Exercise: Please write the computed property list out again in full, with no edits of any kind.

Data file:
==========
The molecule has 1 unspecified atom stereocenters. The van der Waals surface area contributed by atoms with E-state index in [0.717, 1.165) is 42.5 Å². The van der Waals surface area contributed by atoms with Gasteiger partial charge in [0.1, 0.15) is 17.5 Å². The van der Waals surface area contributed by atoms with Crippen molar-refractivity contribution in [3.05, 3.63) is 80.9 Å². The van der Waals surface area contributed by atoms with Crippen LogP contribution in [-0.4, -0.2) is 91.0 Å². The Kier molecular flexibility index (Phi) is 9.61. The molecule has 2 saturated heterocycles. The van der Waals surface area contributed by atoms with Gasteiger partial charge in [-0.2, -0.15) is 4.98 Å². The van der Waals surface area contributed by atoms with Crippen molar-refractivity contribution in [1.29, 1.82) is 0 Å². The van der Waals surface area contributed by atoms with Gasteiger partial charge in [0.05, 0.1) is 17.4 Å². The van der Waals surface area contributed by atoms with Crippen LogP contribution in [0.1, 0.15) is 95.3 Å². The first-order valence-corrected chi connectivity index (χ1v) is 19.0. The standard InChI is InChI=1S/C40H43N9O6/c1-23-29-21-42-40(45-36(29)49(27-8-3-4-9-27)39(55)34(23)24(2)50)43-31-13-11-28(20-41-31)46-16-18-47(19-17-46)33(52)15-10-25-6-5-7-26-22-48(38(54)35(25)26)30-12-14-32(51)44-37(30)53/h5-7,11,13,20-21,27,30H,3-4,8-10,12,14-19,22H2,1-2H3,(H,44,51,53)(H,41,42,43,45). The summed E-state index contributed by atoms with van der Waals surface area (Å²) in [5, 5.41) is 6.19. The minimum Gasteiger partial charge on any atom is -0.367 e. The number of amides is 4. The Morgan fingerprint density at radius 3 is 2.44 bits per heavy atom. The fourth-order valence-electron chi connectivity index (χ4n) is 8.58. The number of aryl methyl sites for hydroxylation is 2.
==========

The molecule has 1 unspecified atom stereocenters. The van der Waals surface area contributed by atoms with E-state index in [0.717, 1.165) is 42.5 Å². The van der Waals surface area contributed by atoms with Gasteiger partial charge in [0.1, 0.15) is 17.5 Å². The van der Waals surface area contributed by atoms with Crippen molar-refractivity contribution in [3.05, 3.63) is 80.9 Å². The van der Waals surface area contributed by atoms with Crippen LogP contribution in [-0.4, -0.2) is 91.0 Å². The Kier molecular flexibility index (Phi) is 9.61. The molecule has 2 saturated heterocycles. The van der Waals surface area contributed by atoms with Gasteiger partial charge in [-0.2, -0.15) is 4.98 Å². The van der Waals surface area contributed by atoms with Crippen molar-refractivity contribution in [1.29, 1.82) is 0 Å². The van der Waals surface area contributed by atoms with Gasteiger partial charge in [0.05, 0.1) is 17.4 Å². The van der Waals surface area contributed by atoms with Crippen LogP contribution in [0.1, 0.15) is 95.3 Å². The first-order valence-corrected chi connectivity index (χ1v) is 19.0. The standard InChI is InChI=1S/C40H43N9O6/c1-23-29-21-42-40(45-36(29)49(27-8-3-4-9-27)39(55)34(23)24(2)50)43-31-13-11-28(20-41-31)46-16-18-47(19-17-46)33(52)15-10-25-6-5-7-26-22-48(38(54)35(25)26)30-12-14-32(51)44-37(30)53/h5-7,11,13,20-21,27,30H,3-4,8-10,12,14-19,22H2,1-2H3,(H,44,51,53)(H,41,42,43,45). The summed E-state index contributed by atoms with van der Waals surface area (Å²) in [5, 5.41) is 6.19. The minimum Gasteiger partial charge on any atom is -0.367 e. The number of amides is 4. The Morgan fingerprint density at radius 3 is 2.44 bits per heavy atom. The fourth-order valence-electron chi connectivity index (χ4n) is 8.58. The number of aryl methyl sites for hydroxylation is 2.